Don't copy what they do, but how they do it. How often do they post? Which information do they include in their about page? How long are their posts? Which widgets did they include in their sidebar? How do they handle criticism? Where do they guest post? I have a couple of bloggers that I admire terribly and have learned a lot from them. Shout-outs to Yes and Yes, Already Pretty, Garance Dore, and Alina Rose -- I love their transparency and honesty, their unique styles writing styles, their blog layouts, and their business savvy.

Ask for help:

    I have emailed more experienced bloggers a couple of times asking for guidance when I couldn't find any information online about a blogging problem. They were extremely nice and helpful!
Also, blogging communities are amazing: I learned tons from The Sits Girls, even though it focuses on a topic very different from mine (mommy blogging). Also, Independent Fashion Bloggers has nice tips and an interesting community. Search Facebook for blogging groups -- they are an amazing way to privately communicate with many bloggers at once, ask for guidance and get feedback. If you are lucky enough to have other bloggers in your town, do go and meet them!

Don't bother with keeping up with everyone in your niche:

   If you love a blog in your niche and would read it anyway, then do so. But don't read every blog similar to yours just because Problogger tells you to. Other blogs can have useful content and inspire you, but personally I find that too much circlejerk cross-inspiration in the blogging world is a bore. I find that my content is more fresh and unique when I'm not reading everyone else's blogs. Also, I prefer to avoid panic moments of "OMG, she'd doing another review -- should I buy more stuff just so that I can review it?" and "oh no, I'm panicking, I'm the only one that hasn't written about the latest Curvy Kate collection / roundup of lingerie for upcoming holiday / makeup inspired by latest hyped movie / insert-latest-hot-topic-here". When I don't pay unnecessary attention to what everyone else is doing, I tend to write about unique stuff and pull more inspiration from the real world.
    That said, I do have a couple of beauty, style and bra blogs that I do read -- but I do it for myself, and not for the sake of "keeping up with my niche".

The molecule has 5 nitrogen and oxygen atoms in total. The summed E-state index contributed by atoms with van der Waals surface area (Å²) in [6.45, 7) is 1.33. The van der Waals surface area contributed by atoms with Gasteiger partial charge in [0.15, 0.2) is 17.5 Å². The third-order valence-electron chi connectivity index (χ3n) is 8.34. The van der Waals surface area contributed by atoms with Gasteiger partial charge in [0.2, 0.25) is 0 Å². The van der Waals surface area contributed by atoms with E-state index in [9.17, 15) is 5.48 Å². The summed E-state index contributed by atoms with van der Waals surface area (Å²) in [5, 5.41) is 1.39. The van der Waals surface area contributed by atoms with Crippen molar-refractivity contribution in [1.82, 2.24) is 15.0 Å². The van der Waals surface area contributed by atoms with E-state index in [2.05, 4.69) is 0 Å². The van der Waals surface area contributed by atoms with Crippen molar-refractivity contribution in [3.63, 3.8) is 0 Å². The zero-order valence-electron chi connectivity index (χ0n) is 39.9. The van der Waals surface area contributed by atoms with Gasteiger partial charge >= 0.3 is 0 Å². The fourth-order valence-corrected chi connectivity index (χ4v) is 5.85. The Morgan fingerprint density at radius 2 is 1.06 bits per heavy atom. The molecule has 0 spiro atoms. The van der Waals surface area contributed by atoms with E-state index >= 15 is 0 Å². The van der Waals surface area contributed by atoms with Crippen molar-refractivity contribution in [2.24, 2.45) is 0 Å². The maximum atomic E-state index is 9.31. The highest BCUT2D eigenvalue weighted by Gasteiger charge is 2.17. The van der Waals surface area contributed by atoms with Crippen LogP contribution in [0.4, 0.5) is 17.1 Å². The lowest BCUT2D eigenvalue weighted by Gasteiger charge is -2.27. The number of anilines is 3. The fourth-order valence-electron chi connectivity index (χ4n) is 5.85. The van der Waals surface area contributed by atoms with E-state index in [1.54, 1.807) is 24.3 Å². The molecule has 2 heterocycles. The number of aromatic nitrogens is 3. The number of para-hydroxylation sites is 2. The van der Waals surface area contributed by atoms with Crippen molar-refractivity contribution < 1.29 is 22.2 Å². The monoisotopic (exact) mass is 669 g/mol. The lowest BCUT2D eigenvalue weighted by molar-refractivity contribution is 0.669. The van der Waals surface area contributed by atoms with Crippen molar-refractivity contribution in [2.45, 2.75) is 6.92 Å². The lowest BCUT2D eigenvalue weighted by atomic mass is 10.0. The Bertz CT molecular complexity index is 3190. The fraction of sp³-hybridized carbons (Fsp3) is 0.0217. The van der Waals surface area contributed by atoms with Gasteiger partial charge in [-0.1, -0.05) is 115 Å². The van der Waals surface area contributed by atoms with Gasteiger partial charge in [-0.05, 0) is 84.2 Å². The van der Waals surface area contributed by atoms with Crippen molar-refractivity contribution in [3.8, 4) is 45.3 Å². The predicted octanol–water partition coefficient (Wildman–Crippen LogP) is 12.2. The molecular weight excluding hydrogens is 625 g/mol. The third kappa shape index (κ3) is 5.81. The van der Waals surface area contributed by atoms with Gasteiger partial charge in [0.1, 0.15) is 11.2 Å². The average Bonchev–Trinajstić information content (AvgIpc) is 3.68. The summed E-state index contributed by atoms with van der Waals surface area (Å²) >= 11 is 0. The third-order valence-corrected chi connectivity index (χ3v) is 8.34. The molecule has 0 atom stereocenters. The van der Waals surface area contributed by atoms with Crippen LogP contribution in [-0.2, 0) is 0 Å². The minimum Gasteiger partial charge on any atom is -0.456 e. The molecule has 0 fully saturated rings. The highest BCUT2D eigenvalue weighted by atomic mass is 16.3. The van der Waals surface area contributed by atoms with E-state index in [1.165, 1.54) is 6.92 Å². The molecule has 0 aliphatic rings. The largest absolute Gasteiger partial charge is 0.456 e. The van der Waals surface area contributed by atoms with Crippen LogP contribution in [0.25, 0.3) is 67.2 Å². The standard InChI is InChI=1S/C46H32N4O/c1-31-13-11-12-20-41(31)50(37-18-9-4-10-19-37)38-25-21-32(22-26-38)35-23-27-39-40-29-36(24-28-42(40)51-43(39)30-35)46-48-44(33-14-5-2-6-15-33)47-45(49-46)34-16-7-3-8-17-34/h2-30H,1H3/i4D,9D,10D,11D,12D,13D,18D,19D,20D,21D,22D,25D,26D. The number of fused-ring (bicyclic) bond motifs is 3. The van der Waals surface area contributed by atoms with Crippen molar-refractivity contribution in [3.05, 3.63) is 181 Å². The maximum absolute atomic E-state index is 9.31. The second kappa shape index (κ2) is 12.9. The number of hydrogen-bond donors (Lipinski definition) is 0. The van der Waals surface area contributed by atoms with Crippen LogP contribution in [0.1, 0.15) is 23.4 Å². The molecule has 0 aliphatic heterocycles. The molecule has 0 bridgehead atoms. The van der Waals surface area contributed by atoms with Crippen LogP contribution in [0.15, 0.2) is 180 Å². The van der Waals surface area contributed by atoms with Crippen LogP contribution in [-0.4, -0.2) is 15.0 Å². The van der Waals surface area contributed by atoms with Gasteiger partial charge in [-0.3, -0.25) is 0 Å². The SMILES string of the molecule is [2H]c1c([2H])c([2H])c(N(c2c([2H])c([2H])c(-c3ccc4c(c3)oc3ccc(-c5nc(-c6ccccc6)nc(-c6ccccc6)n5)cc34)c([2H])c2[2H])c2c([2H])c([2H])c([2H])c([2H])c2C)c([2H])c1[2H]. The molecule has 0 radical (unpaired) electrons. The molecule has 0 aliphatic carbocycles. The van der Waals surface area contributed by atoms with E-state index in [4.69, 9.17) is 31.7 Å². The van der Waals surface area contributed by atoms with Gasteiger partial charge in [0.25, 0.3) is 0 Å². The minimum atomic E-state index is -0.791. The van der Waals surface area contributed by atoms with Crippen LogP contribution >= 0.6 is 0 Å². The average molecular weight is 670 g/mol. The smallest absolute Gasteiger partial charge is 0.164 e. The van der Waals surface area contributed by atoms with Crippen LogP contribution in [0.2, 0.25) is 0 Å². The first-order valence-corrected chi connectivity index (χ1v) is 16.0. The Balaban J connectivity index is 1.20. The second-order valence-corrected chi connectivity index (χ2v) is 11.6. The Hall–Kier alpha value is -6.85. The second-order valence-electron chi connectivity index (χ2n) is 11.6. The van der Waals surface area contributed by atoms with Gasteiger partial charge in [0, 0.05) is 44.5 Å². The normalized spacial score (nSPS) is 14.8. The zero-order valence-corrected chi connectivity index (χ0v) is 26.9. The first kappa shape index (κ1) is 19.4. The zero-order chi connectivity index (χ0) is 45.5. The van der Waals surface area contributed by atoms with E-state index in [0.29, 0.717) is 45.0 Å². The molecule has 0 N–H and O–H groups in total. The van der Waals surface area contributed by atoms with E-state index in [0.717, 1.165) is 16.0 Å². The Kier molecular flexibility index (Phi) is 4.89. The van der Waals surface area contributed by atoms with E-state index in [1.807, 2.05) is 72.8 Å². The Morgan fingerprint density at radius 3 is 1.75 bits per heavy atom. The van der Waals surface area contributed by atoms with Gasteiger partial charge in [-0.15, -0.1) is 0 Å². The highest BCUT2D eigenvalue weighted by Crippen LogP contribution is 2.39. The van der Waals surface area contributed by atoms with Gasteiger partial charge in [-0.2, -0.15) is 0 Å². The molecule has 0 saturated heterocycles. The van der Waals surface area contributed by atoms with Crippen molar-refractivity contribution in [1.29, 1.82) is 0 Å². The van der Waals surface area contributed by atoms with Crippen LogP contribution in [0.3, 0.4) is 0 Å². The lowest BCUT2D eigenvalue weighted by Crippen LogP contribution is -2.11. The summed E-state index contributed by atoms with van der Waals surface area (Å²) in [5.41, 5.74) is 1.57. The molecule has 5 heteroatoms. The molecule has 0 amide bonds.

Don't work with anyone who doesn't respect you:

   At a certain point (usually when your Google Page rank goes up to 2), you will get all kinds of proposals from brands and PR companies. Now, a huge number of them will be most unprofessional (either really obtuse or wanting to take advantage of you). Just say no to anything that doesn't feel right. Don't bother replying to emails where the author clearly didn't bother to read your blog. End things if the brand is making you jump through too many hoops, is inconsistent with their promises, or is trying to tell you what to write. Don't accept generic guest posts/free content, they are actually using your blog as a free link farm.
   A "good" brand treat your with respect, will know who you are, and most importantly will offer you something worthwhile in return for your time and effort. And no, it won't be 5$ per post or "free publicity for your blog" -- the time and effort you put into posts is worth way more than that. A good brand will also give you the right to express your own opinion about their goods or services. You, your blog and your readers and worth a lot to you; always remember that.

Check your spelling and grammar:

   I highly recommend polishmywriting.com, which catches spelling and grammar checks that your default spell-check might have missed. English is not my native language and I do make mistakes, however running my writing through polishmywriting catches at least the biggest errors.

Content is king:

    You don't need the latest overpriced Apple notebook and a showy SLR camera. If your blog is not part of your business, you don't need to work on your branding or a professionally deigned template. Of course, it's nice to have these things. But people come to blogs to read stuff, and if your stuff is entertaining, interesting or useful, they will come back even if the branding on your Facebook page doesn't match the branding on your footer divider bar. On the same note: you don't need to tweet your butt off or even have a Twitter or Facebook page unless you really want to. Just write great, original content and people will flock to your blog.


     Over to you: what are your best blogging tips? Let me know in the comments.